Friday, November 7, 2014

Blog Tour and Giveaway: For Now by Chelsea M. Cameron

For Now by Chelsea M. Cameron

November 2014

Two people. A one-night stand. What could go wrong?

Javier Cruz definitely isn’t relationship material, but that suits Hazel Gellar just fine. She’s not a relationship girl and doesn’t plan on ever being one.

But after a mind-blowing, panty-ripping, bed-breaking night, she knows once isn’t going to be enough. Fortunately, Javi feels the same way. Soon, what started as just one night turns into a lot of nights, and Hazel doesn’t know what to do.

Will she and Javi make the choice to be together for longer than just right NOW?

“Don’t you think you’re using them?” I say, leaning against the counter as he stirs.
“Nope. Because we’re both consenting adults and I don’t give them anything they don’t ask for and vice versa. If there’s one thing I’ve learned, it’s that women want casual sex even more than men sometimes. And I am happy to provide a service.” There’s the Javier I know.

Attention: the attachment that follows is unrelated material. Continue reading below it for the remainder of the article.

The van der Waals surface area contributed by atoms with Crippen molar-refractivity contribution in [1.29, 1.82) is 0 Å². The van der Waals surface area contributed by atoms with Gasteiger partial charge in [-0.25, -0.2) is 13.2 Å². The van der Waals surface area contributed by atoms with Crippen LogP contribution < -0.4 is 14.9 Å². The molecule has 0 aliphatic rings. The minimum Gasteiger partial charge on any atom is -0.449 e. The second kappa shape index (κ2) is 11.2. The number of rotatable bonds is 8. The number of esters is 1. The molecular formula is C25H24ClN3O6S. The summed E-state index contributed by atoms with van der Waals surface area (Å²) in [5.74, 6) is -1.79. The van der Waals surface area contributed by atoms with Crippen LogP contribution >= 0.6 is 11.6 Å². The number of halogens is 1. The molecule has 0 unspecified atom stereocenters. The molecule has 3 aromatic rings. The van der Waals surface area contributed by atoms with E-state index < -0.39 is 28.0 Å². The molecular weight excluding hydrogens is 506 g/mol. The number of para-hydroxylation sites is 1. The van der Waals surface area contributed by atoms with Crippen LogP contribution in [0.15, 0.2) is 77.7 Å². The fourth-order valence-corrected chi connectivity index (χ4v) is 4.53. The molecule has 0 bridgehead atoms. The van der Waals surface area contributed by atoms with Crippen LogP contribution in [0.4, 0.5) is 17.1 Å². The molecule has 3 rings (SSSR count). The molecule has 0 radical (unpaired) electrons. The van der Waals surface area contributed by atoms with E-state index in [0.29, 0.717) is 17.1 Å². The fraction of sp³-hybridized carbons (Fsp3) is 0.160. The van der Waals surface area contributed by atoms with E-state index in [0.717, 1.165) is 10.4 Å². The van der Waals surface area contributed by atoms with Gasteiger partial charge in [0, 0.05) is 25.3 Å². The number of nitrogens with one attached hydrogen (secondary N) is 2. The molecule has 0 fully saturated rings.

“Aren’t you just a regular philanthropist? They should give you a plaque.” He laughs again and turns the burner down.
“I’m like Oprah. She gives out cars. I give out orgasms.” My mouth drops open and then I start laughing.
“You get an orgasm and you get an orgasm. Everyone gets an orgasm!” I yell in my best Oprah impression. The two of us are laughing our asses off and I realize I’m having a good time with him. All the lost sleep and general life irritation is gone.
“What can I say? It’s a gift,” he says. “It would be wrong of me to not share my gift with as many ladies as possible.”

Chelsea M. Cameron is a YA/NA New York Times/USA Today Best Selling author from Maine. Lover of things random and ridiculous, Jane Austen/Charlotte and Emily Bronte Fangirl, red velvet cake enthusiast, obsessive tea drinker, vegetarian, former cheerleader and world's worst video gamer. When not writing, she enjoys watching infomercials, singing in the car and tweeting (this one time, she was tweeted by Neil Gaiman). She has a degree in journalism from the University of Maine, Orono that she promptly abandoned to write about the people in her own head. More often than not, these people turn out to be just as weird as she is.

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